The trigger was the JLR shutdown

The trigger was the JLR shutdown but auto and consumer stocks were weak across the board. The 47 point correction in the Nifty can be attributed to auto and consumer stocks. Tata Motors ended 13% down after Jaguar Land Rover (JLR) announced that it would shut its European plant for 2 weeks in the light of weakening demand for cars from China. INR weakened to 74.388/$ while 10-year bond yields hardened to 8.08%. The rupee continued to weaken after the persistent FPI selling of more than Rs.12,000 crore in the first five days of October. Bond yields are back above 8%.

Finally, the bond and forex markets may be getting the much needed liquidity from the RBI. The RBI is planning to inject Rs.12,000 crore through bond purchases on October 11th as part of its regular OMO program. This may still be inadequate considering the current liquidity shortfall in the system. RBI is also planning to go ahead with the NRI Special Deposit scheme to shore up its dollar reserves. In 2013, RBI had raised $38 billion through this route, and it may be bigger in 2018. An NRI special deposit is normally an expensive proposition since the RBI guarantees the deposit against currency risk.

It was always coming and finally there is confirmation that LIC may be facing a short to medium liquidity crunch. LIC has been playing “Shining Angel” for a little too long now. From early signals it does look like LIC may not be as comfortable on the liquidity front and that could impact its ability to declare profits. LIC has had to shell out Rs.12,600 crore for its stake in IDBI Bank, heavy funding of railway infrastructure projects and also due to the assured returns on the Pradhan Mantri Vaya Vandana Yojana. It is also feared that LIC may have to intervene and bail out IL&FS from  the current mess.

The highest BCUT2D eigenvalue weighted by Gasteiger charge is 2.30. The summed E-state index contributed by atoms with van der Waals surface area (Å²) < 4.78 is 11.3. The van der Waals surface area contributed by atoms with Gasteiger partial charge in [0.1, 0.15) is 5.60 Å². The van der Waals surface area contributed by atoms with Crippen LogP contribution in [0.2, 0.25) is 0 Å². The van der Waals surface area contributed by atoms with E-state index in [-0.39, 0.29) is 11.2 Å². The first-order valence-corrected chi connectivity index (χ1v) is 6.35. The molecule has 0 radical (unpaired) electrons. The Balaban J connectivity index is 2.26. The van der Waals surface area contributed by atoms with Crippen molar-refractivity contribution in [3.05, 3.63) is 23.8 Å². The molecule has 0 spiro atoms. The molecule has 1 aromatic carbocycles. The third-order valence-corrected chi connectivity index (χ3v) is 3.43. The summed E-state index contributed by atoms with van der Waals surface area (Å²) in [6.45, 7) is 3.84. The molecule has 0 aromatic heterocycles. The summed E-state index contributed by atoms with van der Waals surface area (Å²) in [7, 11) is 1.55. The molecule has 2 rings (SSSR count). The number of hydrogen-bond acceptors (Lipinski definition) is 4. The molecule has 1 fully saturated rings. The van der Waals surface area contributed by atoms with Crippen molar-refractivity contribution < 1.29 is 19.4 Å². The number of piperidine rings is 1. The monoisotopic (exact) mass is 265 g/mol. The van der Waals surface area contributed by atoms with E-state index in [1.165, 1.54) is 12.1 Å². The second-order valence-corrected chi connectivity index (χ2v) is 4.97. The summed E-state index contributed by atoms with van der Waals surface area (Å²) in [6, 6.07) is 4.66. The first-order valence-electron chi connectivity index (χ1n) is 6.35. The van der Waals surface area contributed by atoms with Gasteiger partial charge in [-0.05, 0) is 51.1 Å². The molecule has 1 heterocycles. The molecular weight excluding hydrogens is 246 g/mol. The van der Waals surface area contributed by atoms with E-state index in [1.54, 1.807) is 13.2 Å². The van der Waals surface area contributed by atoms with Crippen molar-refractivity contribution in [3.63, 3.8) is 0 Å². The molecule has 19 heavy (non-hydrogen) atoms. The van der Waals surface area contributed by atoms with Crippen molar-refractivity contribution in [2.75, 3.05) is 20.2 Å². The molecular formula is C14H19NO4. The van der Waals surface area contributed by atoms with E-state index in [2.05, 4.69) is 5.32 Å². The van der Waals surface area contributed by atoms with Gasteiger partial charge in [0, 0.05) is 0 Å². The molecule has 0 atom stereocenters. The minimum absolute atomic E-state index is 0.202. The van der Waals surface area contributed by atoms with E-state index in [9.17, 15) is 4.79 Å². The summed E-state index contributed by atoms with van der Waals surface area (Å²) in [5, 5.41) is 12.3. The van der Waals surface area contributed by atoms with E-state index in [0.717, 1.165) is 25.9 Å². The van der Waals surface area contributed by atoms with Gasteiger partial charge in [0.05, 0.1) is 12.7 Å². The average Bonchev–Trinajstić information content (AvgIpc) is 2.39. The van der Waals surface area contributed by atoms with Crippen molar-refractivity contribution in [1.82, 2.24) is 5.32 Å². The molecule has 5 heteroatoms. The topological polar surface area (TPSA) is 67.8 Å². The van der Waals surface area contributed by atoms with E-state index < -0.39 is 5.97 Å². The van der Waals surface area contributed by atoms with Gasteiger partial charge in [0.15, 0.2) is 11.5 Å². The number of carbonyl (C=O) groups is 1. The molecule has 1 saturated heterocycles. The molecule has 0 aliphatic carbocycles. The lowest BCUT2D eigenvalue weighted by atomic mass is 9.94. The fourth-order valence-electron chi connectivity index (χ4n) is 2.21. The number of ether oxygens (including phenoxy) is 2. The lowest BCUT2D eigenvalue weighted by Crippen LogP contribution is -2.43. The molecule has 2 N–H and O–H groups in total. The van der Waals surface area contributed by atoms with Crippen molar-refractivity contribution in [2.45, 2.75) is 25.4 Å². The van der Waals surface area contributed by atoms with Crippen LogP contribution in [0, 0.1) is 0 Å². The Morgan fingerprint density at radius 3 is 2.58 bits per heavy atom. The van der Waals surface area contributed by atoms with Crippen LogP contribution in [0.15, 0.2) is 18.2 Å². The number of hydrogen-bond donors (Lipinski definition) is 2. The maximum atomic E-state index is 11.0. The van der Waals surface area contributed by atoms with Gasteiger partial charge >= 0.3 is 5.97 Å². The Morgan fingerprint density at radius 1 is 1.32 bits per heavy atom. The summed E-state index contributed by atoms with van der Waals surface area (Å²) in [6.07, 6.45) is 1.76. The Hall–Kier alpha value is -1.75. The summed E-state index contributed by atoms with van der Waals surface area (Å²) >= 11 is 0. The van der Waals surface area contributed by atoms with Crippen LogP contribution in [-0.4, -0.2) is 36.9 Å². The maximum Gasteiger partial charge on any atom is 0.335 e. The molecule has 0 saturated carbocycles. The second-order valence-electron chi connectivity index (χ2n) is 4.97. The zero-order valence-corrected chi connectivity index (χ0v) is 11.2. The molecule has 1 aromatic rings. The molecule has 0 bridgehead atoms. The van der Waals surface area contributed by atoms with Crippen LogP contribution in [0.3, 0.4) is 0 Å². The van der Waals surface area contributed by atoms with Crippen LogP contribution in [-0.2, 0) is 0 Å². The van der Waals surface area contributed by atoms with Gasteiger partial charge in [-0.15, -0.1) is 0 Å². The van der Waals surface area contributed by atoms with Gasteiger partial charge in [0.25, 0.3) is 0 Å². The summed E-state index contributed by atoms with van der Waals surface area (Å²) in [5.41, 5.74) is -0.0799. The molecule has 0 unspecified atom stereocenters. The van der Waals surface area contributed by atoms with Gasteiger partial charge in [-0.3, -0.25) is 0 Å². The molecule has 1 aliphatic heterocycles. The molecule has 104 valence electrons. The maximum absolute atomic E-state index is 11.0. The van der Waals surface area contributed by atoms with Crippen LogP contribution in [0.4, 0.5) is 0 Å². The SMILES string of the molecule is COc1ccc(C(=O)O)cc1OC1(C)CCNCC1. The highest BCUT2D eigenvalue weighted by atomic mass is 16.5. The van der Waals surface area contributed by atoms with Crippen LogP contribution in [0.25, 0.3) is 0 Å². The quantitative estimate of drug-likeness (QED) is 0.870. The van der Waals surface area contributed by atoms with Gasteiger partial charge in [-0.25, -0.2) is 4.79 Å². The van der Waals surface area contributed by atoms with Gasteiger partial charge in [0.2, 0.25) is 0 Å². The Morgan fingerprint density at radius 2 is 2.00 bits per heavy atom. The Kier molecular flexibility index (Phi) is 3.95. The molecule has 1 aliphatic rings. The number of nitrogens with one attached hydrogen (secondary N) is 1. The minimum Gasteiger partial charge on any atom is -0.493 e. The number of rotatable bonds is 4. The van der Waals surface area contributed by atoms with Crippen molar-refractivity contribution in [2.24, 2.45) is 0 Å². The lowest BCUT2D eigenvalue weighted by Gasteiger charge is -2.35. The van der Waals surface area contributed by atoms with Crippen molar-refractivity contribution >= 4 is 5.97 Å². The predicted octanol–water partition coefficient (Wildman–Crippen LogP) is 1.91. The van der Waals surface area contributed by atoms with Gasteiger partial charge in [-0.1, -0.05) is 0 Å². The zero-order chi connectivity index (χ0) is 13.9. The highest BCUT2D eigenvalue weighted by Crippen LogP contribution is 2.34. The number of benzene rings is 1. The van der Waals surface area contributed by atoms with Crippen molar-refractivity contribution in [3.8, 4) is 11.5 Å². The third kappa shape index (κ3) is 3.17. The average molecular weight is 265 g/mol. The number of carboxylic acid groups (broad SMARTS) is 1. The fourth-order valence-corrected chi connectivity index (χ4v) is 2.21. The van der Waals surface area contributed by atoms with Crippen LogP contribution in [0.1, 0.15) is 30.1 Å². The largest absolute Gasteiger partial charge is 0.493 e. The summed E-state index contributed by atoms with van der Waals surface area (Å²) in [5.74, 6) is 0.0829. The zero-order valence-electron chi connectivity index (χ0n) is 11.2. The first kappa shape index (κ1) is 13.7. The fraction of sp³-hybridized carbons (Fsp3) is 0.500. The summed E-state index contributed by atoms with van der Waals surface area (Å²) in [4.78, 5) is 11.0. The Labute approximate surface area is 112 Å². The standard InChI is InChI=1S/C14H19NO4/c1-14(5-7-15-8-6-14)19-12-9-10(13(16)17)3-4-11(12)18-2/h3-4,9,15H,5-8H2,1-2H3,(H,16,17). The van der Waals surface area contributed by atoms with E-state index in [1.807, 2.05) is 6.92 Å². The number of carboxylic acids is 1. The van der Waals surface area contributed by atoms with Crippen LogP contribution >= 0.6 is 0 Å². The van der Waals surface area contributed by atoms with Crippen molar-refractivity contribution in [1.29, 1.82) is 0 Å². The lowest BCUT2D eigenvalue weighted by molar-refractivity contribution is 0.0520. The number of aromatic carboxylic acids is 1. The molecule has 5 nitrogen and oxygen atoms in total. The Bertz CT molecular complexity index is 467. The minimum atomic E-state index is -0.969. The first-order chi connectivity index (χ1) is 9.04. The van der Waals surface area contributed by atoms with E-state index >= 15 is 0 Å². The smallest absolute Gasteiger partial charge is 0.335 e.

Not all is bad news on the mutual funds as a total of 65 lakh folios got added in the first half of fiscal 2018-19. There may be bad news for liquid funds with over Rs.3 trillion worth of redemptions in the month of September. But the number of folios have shot up sharply in the first half of the fiscal to an all time high of 7.78 crore folios. Equity and ELSS funds account for nearly 6 crore out of these folios and there is hardly any retail panic in equity funds, unlike in the case of liquid funds and income funds. In the last 10 years since the 2008 recession, the equity folios have shot up 10-fold in India.

It now looks like SBI could emerge as a saviour of the embattled NBFCs in India. Most NBFCs are facing a tremendous liquidity crunch as the debt market appetite for NBFC paper has tightened after the IL&FS mess and the sell-off in DHFL bonds. SBI is likely to triple its target for loans it purchases from non banking finance companies (NBFCs). Against its original target of purchasing loans to the tune of Rs.15,000 crore, it may now purchase up to Rs.45,000 crore to bail out NBFCs that are in a deep crunch. Most NBFCs have been struggling to raise funds in the bond markets after the IL&FS fiasco and SBI may buy priority and non-priority loans from NBFCs. Buying or priority loans from NBFCs to meet the RBI targets is standard practice among public sector banks in India.

Oil prices hardened on the back of Hurricane Michael off the US coast. Both the Brent Crude and the WTI crude saw hardening of rates. Most US refiners curtailed offshore production after Hurricane Michael strengthened closer to the coast. This has resulted in nearly 1/5th of the output in the Gulf of Mexico being shut. A lot will depend on whether Iran is able to continue supplying oil after November and there are hopes as Russia, Turkey, India and China have decided to ignore the US call for sanctions on Iran. High oil prices normally have negative repercussions for the Indian economy.

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